Sunday, December 11, 2022


All of 2022 risks have been kicked down the road into the end of the year. From Wall Street's perspective, it's money in their bank...

Looking back at the past year we now know that Wall Street's predictions a year ago were total science fiction. Their Fed rate hike predictions were wrong every quarter of the year, by being continuously over-optimistic. And yet, CNBC and Zerohedge dutifully quoted Wall Street’s used car salesmen every step of the way, never once questioning the bullish bias. A premium service that costs twice - once to get the advice and again when you go to use it like a useful idiot.

So it can come as no surprise that Wall Street predictions for 2023 are "looking across the valley" to the better market that lies ahead in the second half of the upcoming year. Hence the average forecast is unchanged to up 5% on the year.

"The range of forecasts is pretty wide this year: Bloomberg surveyed 17 strategists who had an average forecast of 4,009. Reuters’ poll of 41 strategists revealed a median forecast of 4,200."

In other words, despite a Fed target rate that has risen 500% year over year, Wall Street has only reduced their outlook to neutral. Investors can expect somewhere between 0% to 5% return while taking epic - this time KNOWN risk. We all know that monetary policy operates on a lagged basis, and yet the SAME magnitude of rate hikes that collapsed the housing bubble in 2007 are now met with a shrug.

Meaning that Wall Street's 2023 predictions are the same as their 2022 predictions - buffoonishly optimistic.

That's the bad news. The good news is that Wall Street has already closed the books on this year, giving the impression that 2022 risks have gone into hibernation when in fact they have been merely ignored and punted into next year. But why would any (financial) industry that counts one year of P&L at a time, care about that?

So it falls on us to ask the question what could go wrong?

First off, BOTH the Fed and ECB are expected to raise rates by .5% in this coming week.

"The European Central Bank will take its deposit rate up by 50 basis points next week to its fastest pace on record...despite the euro zone economy almost certainly being in recession"

Europe had already been dealing with the supply shock caused by the pandemic, and now they are struggling with the supply shock caused by the war in Ukraine. So what to do? Raise interest rates on consumers at the fastest rate in history. Consider that the European deposit rate had been negative for the SIX years before the pandemic. And this week it's on the way to 2%. Sound familiar? It's an even bigger policy mistake than the Fed is making. At least the Fed can still pretend the U.S. is not in recession. Not one media stooge has thought to ask the Fed/ECB why they are jacking up rates when rates didn't cause inflation in the first place.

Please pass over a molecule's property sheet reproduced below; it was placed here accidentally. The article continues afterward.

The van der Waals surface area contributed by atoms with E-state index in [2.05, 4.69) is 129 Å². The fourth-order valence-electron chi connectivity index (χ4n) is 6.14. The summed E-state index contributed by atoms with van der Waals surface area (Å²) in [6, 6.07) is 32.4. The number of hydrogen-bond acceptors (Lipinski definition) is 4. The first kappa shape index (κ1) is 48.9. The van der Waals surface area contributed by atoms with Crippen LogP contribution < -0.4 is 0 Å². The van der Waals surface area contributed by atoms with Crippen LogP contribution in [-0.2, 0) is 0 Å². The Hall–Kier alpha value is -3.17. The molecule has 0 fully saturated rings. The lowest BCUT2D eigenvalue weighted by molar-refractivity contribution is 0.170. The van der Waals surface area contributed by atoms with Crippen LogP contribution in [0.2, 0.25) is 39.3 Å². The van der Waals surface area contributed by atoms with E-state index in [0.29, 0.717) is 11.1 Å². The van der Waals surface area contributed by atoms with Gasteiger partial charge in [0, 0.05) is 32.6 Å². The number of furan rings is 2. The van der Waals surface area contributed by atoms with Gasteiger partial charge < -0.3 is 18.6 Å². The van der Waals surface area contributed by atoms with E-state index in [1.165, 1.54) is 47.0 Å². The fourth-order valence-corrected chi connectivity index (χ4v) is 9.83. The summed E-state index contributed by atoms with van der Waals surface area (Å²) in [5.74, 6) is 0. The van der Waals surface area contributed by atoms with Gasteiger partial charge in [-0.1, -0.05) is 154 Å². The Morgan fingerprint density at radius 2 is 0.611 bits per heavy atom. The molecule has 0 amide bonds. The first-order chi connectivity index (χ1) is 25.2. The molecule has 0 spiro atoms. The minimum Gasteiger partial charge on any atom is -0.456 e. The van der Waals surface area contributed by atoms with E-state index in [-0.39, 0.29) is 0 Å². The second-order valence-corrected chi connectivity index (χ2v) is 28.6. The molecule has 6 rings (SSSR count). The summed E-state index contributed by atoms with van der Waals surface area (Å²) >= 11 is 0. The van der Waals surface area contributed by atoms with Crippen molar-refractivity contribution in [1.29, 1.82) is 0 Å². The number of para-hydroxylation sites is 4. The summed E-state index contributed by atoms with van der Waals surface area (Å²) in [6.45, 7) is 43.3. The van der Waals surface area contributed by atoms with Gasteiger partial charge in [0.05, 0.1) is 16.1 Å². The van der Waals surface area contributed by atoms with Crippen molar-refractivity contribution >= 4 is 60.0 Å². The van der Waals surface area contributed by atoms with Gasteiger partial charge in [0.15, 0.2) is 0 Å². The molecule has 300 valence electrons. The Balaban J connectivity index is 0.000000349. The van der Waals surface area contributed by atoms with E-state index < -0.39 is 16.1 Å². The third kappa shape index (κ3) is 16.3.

What all of these monetary dunces don't realize is that wages are growing SLOWER than inflation, hence this is NOT demand side inflation. Which is why this policy error will cause the fastest global demand collapse in history. And policy-makers won't be able to resuscitate the middle class when it happens. All because they used their balance sheet to create inflation, and now they're using interest rates to quell inflation. Supply-side idiocy.  

Which gets us to the casino. A confluence of factors are coalescing, similar to what happened right before the pandemic meltdown.

For one thing, speculators were very active going into March 2020. One of the risk assets they were bidding up were low quality shipping stocks:

Similarly, in early 2020 Chinese stocks had been shellacked by the early pandemic. However, they suddenly rallied in February due to the excessive amount of stimulus provided by the PBOC. 

The same thing is happening now, as we see in the upper pane of the chart below.

Another thing this chart shows is the manic levitation of packaged foods company Campbell Soup company. Which is manifestation of the U.S. recession trade. Another common factor from February 2020.

Another factor many investors seems to forget is that the $USD had a major pullback in February 2020 just before it sky-rocketed. The timing of this dollar pullback lines up with the other risk factors mentioned above. Right before all hell broke loose. 


In summary, it's going to be an interesting week.